Published on THE NEWS, by Beena Sarwar, September 20, 2008.
Sabre-rattling among some sections of the media and the army notwithstanding, is the political opposition in Pakistan finally being tempered by the realisation that the only alternative to the current democratically elected dispensation is military rule?
There is surely no shortage of issues to oppose the elected government on: skyrocketing food inflation, law and order breakdowns, power shortages, its refusal to restore the judges by executive order, rising sectarian violence and militancy, American military incursions into Pakistani territory… The list can go on …
… “Religious militancy” on the western borders and within the Pakistani heartland poses a major threat to democracy. The American military incursions into Pakistani territory on Sept 3 underlined not just American highhandedness and shortsightedness (apparently driven by the Bush administration’s needs to gain a major victory and shore up the Republican party prior to the upcoming elections) but also Pakistan’s ineffectiveness in dealing with the militant threat. Pakistan has lodged a strong protest, its army at the ready to retaliate if the raids don’t end. Fair enough. But Pakistan must also simultaneously step up its own efforts on this front. In any case, realistically speaking, it is in no position to militarily combat the US. There is also the other small matter of the army’s dependence on US military aid.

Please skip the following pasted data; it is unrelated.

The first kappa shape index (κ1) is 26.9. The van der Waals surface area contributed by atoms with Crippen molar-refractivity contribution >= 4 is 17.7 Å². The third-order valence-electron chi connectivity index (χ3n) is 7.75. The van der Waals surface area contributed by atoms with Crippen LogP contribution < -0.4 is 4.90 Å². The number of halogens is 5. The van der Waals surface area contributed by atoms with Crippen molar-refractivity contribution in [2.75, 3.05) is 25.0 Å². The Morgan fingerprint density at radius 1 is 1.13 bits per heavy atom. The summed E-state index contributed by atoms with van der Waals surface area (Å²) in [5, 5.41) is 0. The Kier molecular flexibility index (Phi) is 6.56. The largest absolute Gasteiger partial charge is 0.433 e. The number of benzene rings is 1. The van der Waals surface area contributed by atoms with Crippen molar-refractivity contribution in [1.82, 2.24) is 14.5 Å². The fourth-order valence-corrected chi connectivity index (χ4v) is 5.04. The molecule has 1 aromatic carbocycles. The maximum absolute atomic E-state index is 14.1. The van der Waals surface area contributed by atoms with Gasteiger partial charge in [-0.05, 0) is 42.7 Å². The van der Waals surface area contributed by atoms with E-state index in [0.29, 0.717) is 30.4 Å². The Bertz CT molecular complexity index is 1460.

The reality that this is not “America’s war” but ours sinks in with the realisation that Al Qaeda and the Taliban pose a threat not just to the US and Afghanistan but also to Pakistan as a nation, and to any democratic system. In some areas, there is a sectarian bloodbath. Thousands have had to flee their homes. This issue has to be tackled now, for our own sake, without ambiguity. No more Lal Masjids. If Pakistan can’t, or won’t, tackle the matter effectively, others will surely step in. Obviously, military action alone is not the answer: there must be a political roadmap. That is why it is imperative for a political government to be in place.
The outcome of the February elections and widespread support for the democratic process, visible even in the normally bickering political factions, reflect hopes that now finally the army will be pushed back, the intelligence agencies reined in, and peace established with our eastern and western neighbours India and Afghanistan. Despite all the risks involved, it is a good time to try for these goals because for once our aims are aligned with those of the United States – for the sake of its own interests, of course, but to our benefit.
It is imperative for Pakistan’s political leadership to employ the political skill and courage (not bravado) it needs to build public opinion and steer the country out of its current imbroglio. (full text).